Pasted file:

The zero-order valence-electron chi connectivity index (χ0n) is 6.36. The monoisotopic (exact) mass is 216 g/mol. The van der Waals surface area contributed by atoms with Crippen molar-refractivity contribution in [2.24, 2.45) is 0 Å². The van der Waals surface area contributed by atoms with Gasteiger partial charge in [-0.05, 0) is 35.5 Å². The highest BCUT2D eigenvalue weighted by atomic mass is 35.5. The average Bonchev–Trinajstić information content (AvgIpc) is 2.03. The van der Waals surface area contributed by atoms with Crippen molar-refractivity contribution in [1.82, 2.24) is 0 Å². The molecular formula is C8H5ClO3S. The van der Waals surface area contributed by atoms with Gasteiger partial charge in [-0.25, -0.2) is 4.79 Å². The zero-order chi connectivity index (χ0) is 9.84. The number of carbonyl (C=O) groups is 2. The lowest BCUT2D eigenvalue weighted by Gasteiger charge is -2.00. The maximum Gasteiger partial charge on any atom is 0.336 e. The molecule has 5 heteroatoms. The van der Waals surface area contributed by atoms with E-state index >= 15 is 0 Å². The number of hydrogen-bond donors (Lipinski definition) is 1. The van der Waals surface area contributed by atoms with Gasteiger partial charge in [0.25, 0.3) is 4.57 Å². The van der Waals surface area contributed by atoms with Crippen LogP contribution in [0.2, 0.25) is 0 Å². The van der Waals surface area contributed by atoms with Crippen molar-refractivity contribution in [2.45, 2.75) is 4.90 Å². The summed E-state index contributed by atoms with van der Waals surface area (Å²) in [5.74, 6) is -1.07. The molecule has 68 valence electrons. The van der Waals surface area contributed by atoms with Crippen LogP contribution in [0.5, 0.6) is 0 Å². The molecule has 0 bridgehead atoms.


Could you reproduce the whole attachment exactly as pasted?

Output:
The zero-order valence-electron chi connectivity index (χ0n) is 6.36. The monoisotopic (exact) mass is 216 g/mol. The van der Waals surface area contributed by atoms with Crippen molar-refractivity contribution in [2.24, 2.45) is 0 Å². The van der Waals surface area contributed by atoms with Gasteiger partial charge in [-0.05, 0) is 35.5 Å². The highest BCUT2D eigenvalue weighted by atomic mass is 35.5. The average Bonchev–Trinajstić information content (AvgIpc) is 2.03. The van der Waals surface area contributed by atoms with Crippen molar-refractivity contribution in [1.82, 2.24) is 0 Å². The molecular formula is C8H5ClO3S. The van der Waals surface area contributed by atoms with Gasteiger partial charge in [-0.25, -0.2) is 4.79 Å². The zero-order chi connectivity index (χ0) is 9.84. The number of carbonyl (C=O) groups is 2. The lowest BCUT2D eigenvalue weighted by Gasteiger charge is -2.00. The maximum Gasteiger partial charge on any atom is 0.336 e. The molecule has 5 heteroatoms. The van der Waals surface area contributed by atoms with E-state index >= 15 is 0 Å². The number of hydrogen-bond donors (Lipinski definition) is 1. The van der Waals surface area contributed by atoms with Gasteiger partial charge in [0.25, 0.3) is 4.57 Å². The van der Waals surface area contributed by atoms with Crippen LogP contribution in [0.2, 0.25) is 0 Å². The van der Waals surface area contributed by atoms with Crippen molar-refractivity contribution in [2.45, 2.75) is 4.90 Å². The summed E-state index contributed by atoms with van der Waals surface area (Å²) in [5.74, 6) is -1.07. The molecule has 68 valence electrons. The van der Waals surface area contributed by atoms with Crippen LogP contribution in [0.5, 0.6) is 0 Å². The molecule has 0 bridgehead atoms.